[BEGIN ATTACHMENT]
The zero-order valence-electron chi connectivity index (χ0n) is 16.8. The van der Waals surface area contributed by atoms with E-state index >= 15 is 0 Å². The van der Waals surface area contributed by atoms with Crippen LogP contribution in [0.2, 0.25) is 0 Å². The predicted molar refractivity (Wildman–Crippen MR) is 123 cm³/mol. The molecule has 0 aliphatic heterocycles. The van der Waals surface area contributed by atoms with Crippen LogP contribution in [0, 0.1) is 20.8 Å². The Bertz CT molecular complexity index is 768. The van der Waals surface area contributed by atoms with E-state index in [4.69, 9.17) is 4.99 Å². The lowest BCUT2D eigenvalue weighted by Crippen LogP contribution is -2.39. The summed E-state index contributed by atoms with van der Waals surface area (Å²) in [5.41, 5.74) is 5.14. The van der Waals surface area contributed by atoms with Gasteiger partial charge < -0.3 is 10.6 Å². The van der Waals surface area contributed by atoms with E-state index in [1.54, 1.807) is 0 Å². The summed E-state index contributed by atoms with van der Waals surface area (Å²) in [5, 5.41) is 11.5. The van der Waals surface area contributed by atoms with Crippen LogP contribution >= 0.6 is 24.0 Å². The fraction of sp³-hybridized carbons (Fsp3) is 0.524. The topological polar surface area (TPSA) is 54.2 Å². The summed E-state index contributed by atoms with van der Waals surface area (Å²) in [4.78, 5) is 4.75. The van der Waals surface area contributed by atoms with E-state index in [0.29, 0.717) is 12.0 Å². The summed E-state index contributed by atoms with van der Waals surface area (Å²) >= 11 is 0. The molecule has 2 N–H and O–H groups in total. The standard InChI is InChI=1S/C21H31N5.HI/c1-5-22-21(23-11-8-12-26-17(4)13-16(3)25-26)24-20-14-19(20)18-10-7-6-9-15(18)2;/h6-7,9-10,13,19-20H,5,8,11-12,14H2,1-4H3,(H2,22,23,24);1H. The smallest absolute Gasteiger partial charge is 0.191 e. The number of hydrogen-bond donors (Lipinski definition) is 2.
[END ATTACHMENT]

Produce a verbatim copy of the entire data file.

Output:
The zero-order valence-electron chi connectivity index (χ0n) is 16.8. The van der Waals surface area contributed by atoms with E-state index >= 15 is 0 Å². The van der Waals surface area contributed by atoms with Crippen LogP contribution in [0.2, 0.25) is 0 Å². The predicted molar refractivity (Wildman–Crippen MR) is 123 cm³/mol. The molecule has 0 aliphatic heterocycles. The van der Waals surface area contributed by atoms with Crippen LogP contribution in [0, 0.1) is 20.8 Å². The Bertz CT molecular complexity index is 768. The van der Waals surface area contributed by atoms with E-state index in [4.69, 9.17) is 4.99 Å². The lowest BCUT2D eigenvalue weighted by Crippen LogP contribution is -2.39. The summed E-state index contributed by atoms with van der Waals surface area (Å²) in [5.41, 5.74) is 5.14. The van der Waals surface area contributed by atoms with Gasteiger partial charge < -0.3 is 10.6 Å². The van der Waals surface area contributed by atoms with E-state index in [1.54, 1.807) is 0 Å². The summed E-state index contributed by atoms with van der Waals surface area (Å²) in [5, 5.41) is 11.5. The van der Waals surface area contributed by atoms with Crippen LogP contribution >= 0.6 is 24.0 Å². The fraction of sp³-hybridized carbons (Fsp3) is 0.524. The topological polar surface area (TPSA) is 54.2 Å². The summed E-state index contributed by atoms with van der Waals surface area (Å²) in [4.78, 5) is 4.75. The van der Waals surface area contributed by atoms with E-state index in [0.29, 0.717) is 12.0 Å². The summed E-state index contributed by atoms with van der Waals surface area (Å²) >= 11 is 0. The molecule has 2 N–H and O–H groups in total. The standard InChI is InChI=1S/C21H31N5.HI/c1-5-22-21(23-11-8-12-26-17(4)13-16(3)25-26)24-20-14-19(20)18-10-7-6-9-15(18)2;/h6-7,9-10,13,19-20H,5,8,11-12,14H2,1-4H3,(H2,22,23,24);1H. The smallest absolute Gasteiger partial charge is 0.191 e. The number of hydrogen-bond donors (Lipinski definition) is 2.